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The amazing grace of a two-spirit journey

In 2016, Ma-Nee Chacaby committed her memoirs to paper—a life of hard hits that the Ojibwa-Cree grande dame has overcome with courage and resilience. The 71-year-old Anishinaabe woman’s journey has nothing of the gentle meanders of quiet days, and she looks to Gitchi Manitou, the Great Spirit, to guide her. Through everything, faith has remained the constant amazing grace that lights the remarkable two-spirit path the creator whispers in her ear, which she recounts in A Two-Spirit Journey: The Autobiography of a Lesbian Ojibwa-Cree Elder.

Love

Ma-Nee is a storyteller. Ironically, as we sit down to talk, she confides over a cup of tea that she doesn’t relish the idea of chronicling her life. From the time she was born, on July 20, 1950, at the Fort William Indian Hospital Sanatorium in what today is the town of Thunder Bay, Ontario, Canada, she has tackled myriad obstacles. She was adopted into a white family until Leliilah, her kokum (grandmother), came for her when she was two years old. “I don’t remember very much about my childhood, but, as far back as I can recall, I never felt I belonged anywhere,” she confessed. Still, she recognizes what a tremendous influence her kokum had on her life: “She had such a way of telling stories and showing love. There’s no one like her in my life today.”

Born on the Saskatchewan prairie, Leliilah was a nomad, a storyteller and a healer. In the early 1900s, she traveled as far as Ombabika, Ontario, where she settled. When Ma-Nee was only five years old, Leliilah told her she was two-spirit, niizh manidoowag. Ma-Nee remembers being more attracted to girls from the time she was ten, but it took her decades to understand the connection between her feelings, her grandmother’s affirmation and the two spirits that live within her.

Ma-Nee was nearly 40 when she attended her very first Pride parade in Boston. She had met the first great love of her life, 22-year-old Leah, a year earlier and moved to Massachusetts to be with her. With Leah, Ma-Nee discovered sex, love, passion and mutual respect. “I had missed out on a lot, and there was no way I was going to miss out anymore!” she laughed. After their relationship ended, Ma-Nee met and fell in love with Grace. The couple lived together for 12 years in their home in Kaministiquia, Ontario.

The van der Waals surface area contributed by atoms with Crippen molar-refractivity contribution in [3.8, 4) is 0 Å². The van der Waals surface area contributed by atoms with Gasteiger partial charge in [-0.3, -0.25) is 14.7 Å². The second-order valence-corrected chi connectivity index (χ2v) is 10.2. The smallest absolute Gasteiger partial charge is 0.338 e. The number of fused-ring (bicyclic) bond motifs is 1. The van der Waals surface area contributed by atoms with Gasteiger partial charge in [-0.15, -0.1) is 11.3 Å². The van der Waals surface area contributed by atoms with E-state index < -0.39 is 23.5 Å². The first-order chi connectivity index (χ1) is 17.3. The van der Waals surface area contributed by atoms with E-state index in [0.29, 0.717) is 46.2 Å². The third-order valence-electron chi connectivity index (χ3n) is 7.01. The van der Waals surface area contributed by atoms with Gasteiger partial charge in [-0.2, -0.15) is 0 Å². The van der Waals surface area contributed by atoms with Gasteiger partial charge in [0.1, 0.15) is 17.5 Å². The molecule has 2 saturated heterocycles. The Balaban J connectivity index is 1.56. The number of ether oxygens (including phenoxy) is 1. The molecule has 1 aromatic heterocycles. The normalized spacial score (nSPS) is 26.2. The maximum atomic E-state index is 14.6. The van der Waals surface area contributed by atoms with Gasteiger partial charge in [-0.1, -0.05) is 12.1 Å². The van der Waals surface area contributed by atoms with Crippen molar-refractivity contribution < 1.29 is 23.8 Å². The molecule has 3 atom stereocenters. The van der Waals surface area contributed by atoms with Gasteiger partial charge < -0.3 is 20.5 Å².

Today, Ma-Nee is single, for lack of time and opportunities to meet people in her town. “There aren’t any gay or lesbian cafes or bars in Thunder Bay anymore,” she said. “You meet people at Pride, and that’s it! Everyone comes out once a year, and then they go back into the closet forever.” Still, she has taken part in not one but two Thunder Bay Pride weeks. She led a drum and purification ceremony and was even as an Elvis impersonator at a drag event.

Hate

Today, Ma-Nee embraces her two-spiritedness and all love she receives, but the first forty years of her life are marred by alcohol abuse and repeated sexual violence. At the age of 16, she was married off to a brutal man by her mother. Still, Ma-Nee had two beautiful children, Sarah and Martin, and a third child born of rape who died of sudden infant death syndrome. Ma-Nee eventually toppled into a life of alcohol and homelessness, and her children were taken away from her. After being pronounced clinically dead from tuberculosis and double pneumonia, she came back to life and sobriety with the support of Alcoholics Anonymous. As part of her recovery, she made the commitment to help others as an addiction counsellor for members of First Nations communities. She also works to aid homeless pregnant mothers struggling with substance use, AIDS patients and the many foster children she has taken in over the years.

Hope

Ma-Nee Chacaby’s extraordinarily candid autobiography is among the rare accounts of a two-spirited life. Written in the first person by an Anishinaabe lesbian and bearing witness to the issues faced by so many Indigenous communities across Canada, the book is a testament to the paramountcy of oral tradition. Ma-Nee is a raconteuse whose unique perspectives reveal how colonialism, racism, homophobia, violence, addiction and poverty continue to shape Indigenous women’s lives.

One day, as a young Ma-Nee was trapping with her father, the children of Ombabika were taken from their families and sent to live in a residential school. Was she lucky to be spared? “Many of those children were abused, but I was, too, in Ombabika,” she said.

Ask Ma-Nee about truth and reconciliation, and she will tell you she has seen no progress. “Why are people still dying of hunger in the streets? Or being killed in the cities? Why are women murdered? If there were truth and reconciliation in Canada, those things wouldn’t still be happening,” she said.

Still, wise Ma-Nee Chacaby continues to turn to Gitchi Manitou, who gives her a reason to live and create art: “He gives me hope. I’m guided by love. Love conquers all. I don’t believe in anything but love. I can’t hate people for what they do to the planet, even though there are plenty of reasons to despise them. I don’t want to live in a world of hatred and violence. There’s definitely something greater than ourselves, and all you have to do is believe. That belief is what saved me.”

By Julie Vaillancourt

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